RW: Did the extreme uncomfortableness affect the final product?
Q: The uncomfortableness wasn't a factor because I wasn't recording anything during my uncomfortable periods. I would just leave. I had no interest in capturing me, being freaked out by being looked at by a bunch of people. I didn't want to go there; I wanted to make a good record. I wanted to make a good rock and roll half-record and the other half a strange adventure into the swamp. I think the fact that I was there so many hours, ten plus hours a day, made me really get into the details of everything, sonically. That wouldn't have happened anyplace else. I was literally just forcing myself to go to work, like a regular job, so I started paying attention to stuff. Really, really detailed stuff that I wouldn't have done otherwise.
RW: Who's using the Drum Buddy these days?
Q: There's a DJ in New Orleans who just bought the last one. DJ MC Microphone. Nels Cline of Wilco is using his. Laurie Anderson's using one. Fred Armisen from "Saturday Night Live" and "Portlandia" owns one. He's an amazing musician, actually, but I don't know how much time he has to mess with it. There are a lot other people you may not have heard of. Several people in New Orleans, a bunch of German and Austrian electronic artists.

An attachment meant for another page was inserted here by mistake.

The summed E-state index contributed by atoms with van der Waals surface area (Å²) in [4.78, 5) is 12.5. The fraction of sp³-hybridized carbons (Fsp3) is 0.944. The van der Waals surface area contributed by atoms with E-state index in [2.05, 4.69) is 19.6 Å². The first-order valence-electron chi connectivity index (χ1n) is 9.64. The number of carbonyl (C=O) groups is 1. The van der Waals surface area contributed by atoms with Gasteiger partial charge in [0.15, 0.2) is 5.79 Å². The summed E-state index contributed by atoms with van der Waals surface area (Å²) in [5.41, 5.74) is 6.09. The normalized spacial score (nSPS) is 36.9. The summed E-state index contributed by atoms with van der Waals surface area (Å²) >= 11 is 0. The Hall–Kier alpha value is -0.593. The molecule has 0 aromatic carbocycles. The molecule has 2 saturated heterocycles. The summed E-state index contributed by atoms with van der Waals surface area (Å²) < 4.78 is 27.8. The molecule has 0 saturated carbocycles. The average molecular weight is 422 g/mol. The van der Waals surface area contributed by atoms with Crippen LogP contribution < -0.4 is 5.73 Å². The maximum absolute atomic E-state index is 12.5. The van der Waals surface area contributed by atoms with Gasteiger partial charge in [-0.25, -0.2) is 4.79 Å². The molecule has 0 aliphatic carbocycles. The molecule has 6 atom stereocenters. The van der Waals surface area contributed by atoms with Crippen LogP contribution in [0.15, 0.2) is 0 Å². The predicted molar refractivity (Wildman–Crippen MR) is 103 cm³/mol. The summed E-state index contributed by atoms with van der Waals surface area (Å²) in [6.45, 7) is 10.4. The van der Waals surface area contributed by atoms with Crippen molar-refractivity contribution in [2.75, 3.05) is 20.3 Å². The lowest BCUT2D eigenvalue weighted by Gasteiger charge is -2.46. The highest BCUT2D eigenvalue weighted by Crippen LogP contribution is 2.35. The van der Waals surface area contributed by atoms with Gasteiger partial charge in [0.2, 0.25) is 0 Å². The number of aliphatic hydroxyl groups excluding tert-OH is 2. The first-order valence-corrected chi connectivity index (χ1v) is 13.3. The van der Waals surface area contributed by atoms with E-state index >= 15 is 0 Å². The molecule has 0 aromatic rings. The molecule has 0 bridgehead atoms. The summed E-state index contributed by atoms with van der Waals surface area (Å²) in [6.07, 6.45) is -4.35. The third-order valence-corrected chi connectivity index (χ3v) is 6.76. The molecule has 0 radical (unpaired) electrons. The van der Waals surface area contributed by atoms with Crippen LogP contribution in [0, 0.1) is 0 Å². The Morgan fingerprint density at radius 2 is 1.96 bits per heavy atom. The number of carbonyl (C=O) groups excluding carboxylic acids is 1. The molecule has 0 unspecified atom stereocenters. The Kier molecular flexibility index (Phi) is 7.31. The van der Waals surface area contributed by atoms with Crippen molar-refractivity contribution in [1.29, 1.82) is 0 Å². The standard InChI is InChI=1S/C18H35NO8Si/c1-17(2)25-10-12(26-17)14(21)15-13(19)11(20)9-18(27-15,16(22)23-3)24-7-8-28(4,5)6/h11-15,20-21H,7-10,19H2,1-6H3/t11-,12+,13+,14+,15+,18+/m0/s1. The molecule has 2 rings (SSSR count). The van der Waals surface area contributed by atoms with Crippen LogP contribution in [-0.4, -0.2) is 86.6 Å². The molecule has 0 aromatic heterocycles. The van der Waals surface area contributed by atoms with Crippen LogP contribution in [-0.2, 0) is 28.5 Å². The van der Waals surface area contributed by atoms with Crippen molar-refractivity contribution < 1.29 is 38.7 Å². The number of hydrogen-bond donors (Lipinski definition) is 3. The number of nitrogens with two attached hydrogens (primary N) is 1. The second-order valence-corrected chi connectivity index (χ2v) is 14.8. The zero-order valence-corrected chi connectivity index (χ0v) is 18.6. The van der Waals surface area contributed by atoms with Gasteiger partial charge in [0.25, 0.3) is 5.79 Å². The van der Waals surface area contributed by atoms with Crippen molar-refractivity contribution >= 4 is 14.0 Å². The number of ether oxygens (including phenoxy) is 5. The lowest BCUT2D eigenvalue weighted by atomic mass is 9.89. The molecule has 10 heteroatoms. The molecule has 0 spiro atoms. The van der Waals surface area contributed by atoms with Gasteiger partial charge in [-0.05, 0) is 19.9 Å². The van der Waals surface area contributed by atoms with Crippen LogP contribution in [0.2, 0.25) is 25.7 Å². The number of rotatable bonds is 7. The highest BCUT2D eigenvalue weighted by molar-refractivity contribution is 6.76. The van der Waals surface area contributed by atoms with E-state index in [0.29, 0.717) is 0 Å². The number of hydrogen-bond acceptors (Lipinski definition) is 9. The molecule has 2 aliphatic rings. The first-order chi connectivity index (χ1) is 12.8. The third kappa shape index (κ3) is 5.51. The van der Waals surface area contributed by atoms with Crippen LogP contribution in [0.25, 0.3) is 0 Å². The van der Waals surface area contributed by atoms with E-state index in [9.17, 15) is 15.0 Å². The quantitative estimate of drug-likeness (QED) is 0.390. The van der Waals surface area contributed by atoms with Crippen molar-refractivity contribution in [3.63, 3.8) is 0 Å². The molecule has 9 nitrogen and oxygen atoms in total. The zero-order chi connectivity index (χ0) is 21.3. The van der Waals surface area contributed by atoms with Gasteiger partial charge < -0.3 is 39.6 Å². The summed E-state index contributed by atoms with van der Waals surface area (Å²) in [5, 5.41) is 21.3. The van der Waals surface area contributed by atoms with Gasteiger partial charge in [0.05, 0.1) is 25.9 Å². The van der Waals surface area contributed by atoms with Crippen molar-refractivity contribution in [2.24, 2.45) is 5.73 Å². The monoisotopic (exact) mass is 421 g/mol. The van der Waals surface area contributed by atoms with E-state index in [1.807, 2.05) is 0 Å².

RW: When you created it did you have any idea it would reach that far?
Q: No. You don't really realize things until they're happening. I made it for myself. I really had the intention to only make one of my own.
RW: Can you tell us a bit about the Singing House? Will we see it in St. Louis?
Q: The Singing House isn't portable yet. It's an analog drone synthesizer. And by drone I mean it's always tuned to one major chord, and that chord is being constantly modulated, 24 hours a day, by the weather -- light conditions, wind speed, whether it's raining or not, whether there's a lightning storm or not, humidity. Those all affect the sound and slowly change it throughout the day.
RW: What was the inspiration for using the weather to create music? With living in New Orleans and the connection you had with Hurricane Katrina...